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Quarterly Commentary, Q2 2015

Benchmark Returns for the Period Ended June 30, 2015

Quarter 1 Year 5 Year 10 Year
US Treasury Bills (one month) 0.00% 0.01% 0.06% 1.34%
Barclays Capital US Gov’t/Credit Inter Bond -0.62% 1.68% 2.79% 4.02%
Standard & Poor’s 500 0.28% 7.42% 17.34% 7.89%
Russell 1000 Value (large cap value) 0.11% 4.13% 16.50% 7.05%
Russell 2000 (small cap) 0.42% 6.49% 17.08% 8.40%
Morgan Stanley Europe, Australia and Far East (EAFE) 0.62% -4.22% 9.54% 5.12%
Wilshire REIT -9.93% 5.21% 14.73% 6.92%

Quarterly Commentary

The US economy continued its bull-market march in the second quarter of the year, despite a minor GDP contraction of 0.2% annualized. The decline was expected and mostly attributed to west coast port closures, lower fuel prices, and a strong dollar. Inflation remained moderately low and has stayed under the Fed target of 2% for 37 straight months. Consumer spending, which accounts for more than two-thirds of the US economy, recorded its largest increase in nearly six years in May. This was fueled by strong demand for automobiles and other big-ticket items. The unemployment rate fell in June to a seven-year low of 5.3% from its quarterly high of 5.5%. Although 223,000 new jobs were created in June, the rate mostly declined because frustrated job seekers abandoned their search and are no longer counted as unemployed.

Despite nearly flat returns for most asset classes, it was still a record quarter for both the NASDAQ composite and Russell 2000. The NASDAQ broke through a 15-year intra-day peak high and posted a quarterly gain of 2.03%. The Russell 2000 reached an all-time high and finished the quarter up 0.42%. The Dow stayed in positive territory until the last few trading days of the quarter, ending down 0.88%, and the S&P 500 posted a small gain of 0.28%. US Treasury prices declined with corresponding rising yields making their largest gains since 2013. The decrease in bond prices was largely attributed to increased consumer spending and investor confidence in equity markets. After several years of strong results, REIT’s proved to be the weakest asset class posting a 9.93% loss.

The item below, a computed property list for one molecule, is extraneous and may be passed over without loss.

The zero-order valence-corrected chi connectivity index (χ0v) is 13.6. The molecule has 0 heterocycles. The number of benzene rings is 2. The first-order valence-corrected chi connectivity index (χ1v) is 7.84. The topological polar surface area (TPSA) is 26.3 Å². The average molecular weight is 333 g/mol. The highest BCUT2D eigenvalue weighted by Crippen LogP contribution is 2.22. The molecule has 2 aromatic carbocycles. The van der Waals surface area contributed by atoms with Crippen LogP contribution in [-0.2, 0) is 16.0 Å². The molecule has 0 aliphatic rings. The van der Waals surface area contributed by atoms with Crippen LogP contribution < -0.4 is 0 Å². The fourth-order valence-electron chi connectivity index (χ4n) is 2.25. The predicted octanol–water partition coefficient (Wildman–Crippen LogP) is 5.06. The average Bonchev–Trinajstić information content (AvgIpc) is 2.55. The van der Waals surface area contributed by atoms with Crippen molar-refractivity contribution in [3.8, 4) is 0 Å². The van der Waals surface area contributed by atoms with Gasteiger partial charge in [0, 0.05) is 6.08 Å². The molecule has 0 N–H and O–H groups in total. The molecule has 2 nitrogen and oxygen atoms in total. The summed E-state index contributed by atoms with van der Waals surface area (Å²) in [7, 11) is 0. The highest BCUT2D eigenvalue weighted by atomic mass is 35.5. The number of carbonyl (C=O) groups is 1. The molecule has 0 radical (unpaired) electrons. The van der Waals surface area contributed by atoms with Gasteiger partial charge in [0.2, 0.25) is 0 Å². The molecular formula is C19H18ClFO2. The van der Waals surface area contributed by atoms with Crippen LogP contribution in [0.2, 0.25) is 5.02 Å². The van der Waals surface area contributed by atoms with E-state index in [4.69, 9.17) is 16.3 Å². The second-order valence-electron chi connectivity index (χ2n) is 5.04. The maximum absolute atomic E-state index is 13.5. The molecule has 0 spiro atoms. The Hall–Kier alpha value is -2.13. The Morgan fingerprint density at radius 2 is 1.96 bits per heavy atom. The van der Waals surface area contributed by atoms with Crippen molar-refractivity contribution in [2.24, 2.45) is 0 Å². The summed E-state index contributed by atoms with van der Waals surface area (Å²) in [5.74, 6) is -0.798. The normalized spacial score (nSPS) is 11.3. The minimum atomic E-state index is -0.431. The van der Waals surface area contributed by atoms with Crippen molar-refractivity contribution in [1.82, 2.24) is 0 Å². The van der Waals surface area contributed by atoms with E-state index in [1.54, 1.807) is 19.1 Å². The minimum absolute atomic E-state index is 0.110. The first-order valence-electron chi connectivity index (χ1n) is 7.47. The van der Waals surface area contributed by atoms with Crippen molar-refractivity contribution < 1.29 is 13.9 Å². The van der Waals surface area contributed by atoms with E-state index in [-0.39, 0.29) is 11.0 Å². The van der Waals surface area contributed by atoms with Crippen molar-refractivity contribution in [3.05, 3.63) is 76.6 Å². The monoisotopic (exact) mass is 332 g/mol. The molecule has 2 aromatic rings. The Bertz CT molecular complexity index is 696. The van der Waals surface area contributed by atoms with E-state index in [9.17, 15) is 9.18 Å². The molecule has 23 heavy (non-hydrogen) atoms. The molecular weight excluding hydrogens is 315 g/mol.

It has been nine years since the Fed raised interest rates and six years since that rate was lowered to near 0%. The most recent comments from the Fed still hint at a rate increase later in 2015. The uncertainty and anticipation of when rates will change, and by how much, causes many investors to view rate changes with great trepidation. The media would like to convince the masses that this has never happened before and will spell the end of the bull-market. Since 1954 there have been 13 notable periods of rising interest rates. During these periods the S&P 500 moved higher, along with the rates, 9 out of 13 times. In addition, the previous six rate hike cycles began at a significantly higher starting point, averaging around 5%. History shows us that, even though some volatility can be expected around times of changing interest rates, maintaining a diversified portfolio and keeping fears in perspective is your best defense.

PAST PERFORMANCE IS NO GUARANTEE OF FUTURE RESULTS. Indices are not available for direct investment; therefore their performance does not reflect the expenses associated with the management of an actual portfolio. The index returns above assume reinvestment of all distributions. This information is for educational purposes only and should not be considered investment advice or an offer of any security for sale.